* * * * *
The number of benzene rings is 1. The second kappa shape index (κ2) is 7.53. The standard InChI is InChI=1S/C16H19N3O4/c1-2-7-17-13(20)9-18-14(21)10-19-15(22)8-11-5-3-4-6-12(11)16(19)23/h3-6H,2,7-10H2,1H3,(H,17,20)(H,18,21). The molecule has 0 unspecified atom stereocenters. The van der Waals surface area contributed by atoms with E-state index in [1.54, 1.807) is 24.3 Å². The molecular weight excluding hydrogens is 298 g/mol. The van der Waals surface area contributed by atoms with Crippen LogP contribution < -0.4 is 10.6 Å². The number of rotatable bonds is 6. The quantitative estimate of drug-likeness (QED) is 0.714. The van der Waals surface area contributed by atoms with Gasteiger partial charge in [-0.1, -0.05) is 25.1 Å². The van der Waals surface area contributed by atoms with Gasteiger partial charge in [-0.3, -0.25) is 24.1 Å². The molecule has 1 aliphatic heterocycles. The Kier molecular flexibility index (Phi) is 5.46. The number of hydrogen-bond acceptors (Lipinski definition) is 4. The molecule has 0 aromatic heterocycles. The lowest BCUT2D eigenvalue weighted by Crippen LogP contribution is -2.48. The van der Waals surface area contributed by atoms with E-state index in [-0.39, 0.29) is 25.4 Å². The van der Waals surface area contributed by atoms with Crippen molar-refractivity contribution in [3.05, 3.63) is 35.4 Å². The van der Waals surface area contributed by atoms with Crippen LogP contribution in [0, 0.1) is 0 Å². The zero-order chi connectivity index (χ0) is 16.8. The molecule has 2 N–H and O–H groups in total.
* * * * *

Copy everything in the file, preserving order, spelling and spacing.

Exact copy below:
The number of benzene rings is 1. The second kappa shape index (κ2) is 7.53. The standard InChI is InChI=1S/C16H19N3O4/c1-2-7-17-13(20)9-18-14(21)10-19-15(22)8-11-5-3-4-6-12(11)16(19)23/h3-6H,2,7-10H2,1H3,(H,17,20)(H,18,21). The molecule has 0 unspecified atom stereocenters. The van der Waals surface area contributed by atoms with E-state index in [1.54, 1.807) is 24.3 Å². The molecular weight excluding hydrogens is 298 g/mol. The van der Waals surface area contributed by atoms with Crippen LogP contribution < -0.4 is 10.6 Å². The number of rotatable bonds is 6. The quantitative estimate of drug-likeness (QED) is 0.714. The van der Waals surface area contributed by atoms with Gasteiger partial charge in [-0.1, -0.05) is 25.1 Å². The van der Waals surface area contributed by atoms with Gasteiger partial charge in [-0.3, -0.25) is 24.1 Å². The molecule has 1 aliphatic heterocycles. The Kier molecular flexibility index (Phi) is 5.46. The number of hydrogen-bond acceptors (Lipinski definition) is 4. The molecule has 0 aromatic heterocycles. The lowest BCUT2D eigenvalue weighted by Crippen LogP contribution is -2.48. The van der Waals surface area contributed by atoms with E-state index in [-0.39, 0.29) is 25.4 Å². The van der Waals surface area contributed by atoms with Crippen molar-refractivity contribution in [3.05, 3.63) is 35.4 Å². The van der Waals surface area contributed by atoms with Crippen LogP contribution in [0, 0.1) is 0 Å². The zero-order chi connectivity index (χ0) is 16.8. The molecule has 2 N–H and O–H groups in total.